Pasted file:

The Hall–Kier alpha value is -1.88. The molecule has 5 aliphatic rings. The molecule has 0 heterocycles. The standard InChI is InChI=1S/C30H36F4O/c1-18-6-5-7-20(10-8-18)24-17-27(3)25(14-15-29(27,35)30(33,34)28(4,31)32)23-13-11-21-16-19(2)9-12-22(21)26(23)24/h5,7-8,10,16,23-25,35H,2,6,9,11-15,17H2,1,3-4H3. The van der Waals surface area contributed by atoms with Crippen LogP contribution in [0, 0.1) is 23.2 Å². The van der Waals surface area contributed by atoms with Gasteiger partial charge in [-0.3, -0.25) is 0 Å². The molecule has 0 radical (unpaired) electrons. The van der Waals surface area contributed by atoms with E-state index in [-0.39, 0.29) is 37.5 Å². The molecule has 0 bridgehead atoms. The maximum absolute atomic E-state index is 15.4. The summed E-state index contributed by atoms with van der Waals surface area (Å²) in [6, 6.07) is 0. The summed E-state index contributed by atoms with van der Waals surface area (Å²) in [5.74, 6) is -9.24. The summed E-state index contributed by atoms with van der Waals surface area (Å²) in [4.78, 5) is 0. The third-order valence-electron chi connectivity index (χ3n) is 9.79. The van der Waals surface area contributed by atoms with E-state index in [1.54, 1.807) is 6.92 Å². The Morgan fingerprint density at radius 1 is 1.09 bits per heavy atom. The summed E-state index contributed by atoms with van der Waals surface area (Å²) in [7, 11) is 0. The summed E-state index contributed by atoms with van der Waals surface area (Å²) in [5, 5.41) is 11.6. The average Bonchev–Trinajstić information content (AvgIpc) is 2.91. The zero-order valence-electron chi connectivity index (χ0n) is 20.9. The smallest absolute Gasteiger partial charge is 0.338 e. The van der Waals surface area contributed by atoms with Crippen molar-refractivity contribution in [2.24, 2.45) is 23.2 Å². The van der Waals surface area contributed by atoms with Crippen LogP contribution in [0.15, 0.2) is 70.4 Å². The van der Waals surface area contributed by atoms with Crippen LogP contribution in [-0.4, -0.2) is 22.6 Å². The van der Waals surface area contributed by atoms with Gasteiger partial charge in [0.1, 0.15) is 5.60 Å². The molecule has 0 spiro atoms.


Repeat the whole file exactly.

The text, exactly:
The Hall–Kier alpha value is -1.88. The molecule has 5 aliphatic rings. The molecule has 0 heterocycles. The standard InChI is InChI=1S/C30H36F4O/c1-18-6-5-7-20(10-8-18)24-17-27(3)25(14-15-29(27,35)30(33,34)28(4,31)32)23-13-11-21-16-19(2)9-12-22(21)26(23)24/h5,7-8,10,16,23-25,35H,2,6,9,11-15,17H2,1,3-4H3. The van der Waals surface area contributed by atoms with Crippen LogP contribution in [0, 0.1) is 23.2 Å². The van der Waals surface area contributed by atoms with Gasteiger partial charge in [-0.3, -0.25) is 0 Å². The molecule has 0 radical (unpaired) electrons. The van der Waals surface area contributed by atoms with E-state index in [-0.39, 0.29) is 37.5 Å². The molecule has 0 bridgehead atoms. The maximum absolute atomic E-state index is 15.4. The summed E-state index contributed by atoms with van der Waals surface area (Å²) in [6, 6.07) is 0. The summed E-state index contributed by atoms with van der Waals surface area (Å²) in [5.74, 6) is -9.24. The summed E-state index contributed by atoms with van der Waals surface area (Å²) in [4.78, 5) is 0. The third-order valence-electron chi connectivity index (χ3n) is 9.79. The van der Waals surface area contributed by atoms with E-state index in [1.54, 1.807) is 6.92 Å². The Morgan fingerprint density at radius 1 is 1.09 bits per heavy atom. The summed E-state index contributed by atoms with van der Waals surface area (Å²) in [7, 11) is 0. The summed E-state index contributed by atoms with van der Waals surface area (Å²) in [5, 5.41) is 11.6. The average Bonchev–Trinajstić information content (AvgIpc) is 2.91. The zero-order valence-electron chi connectivity index (χ0n) is 20.9. The smallest absolute Gasteiger partial charge is 0.338 e. The van der Waals surface area contributed by atoms with Crippen molar-refractivity contribution in [2.24, 2.45) is 23.2 Å². The van der Waals surface area contributed by atoms with Crippen LogP contribution in [0.15, 0.2) is 70.4 Å². The van der Waals surface area contributed by atoms with Crippen LogP contribution in [-0.4, -0.2) is 22.6 Å². The van der Waals surface area contributed by atoms with Gasteiger partial charge in [0.1, 0.15) is 5.60 Å². The molecule has 0 spiro atoms.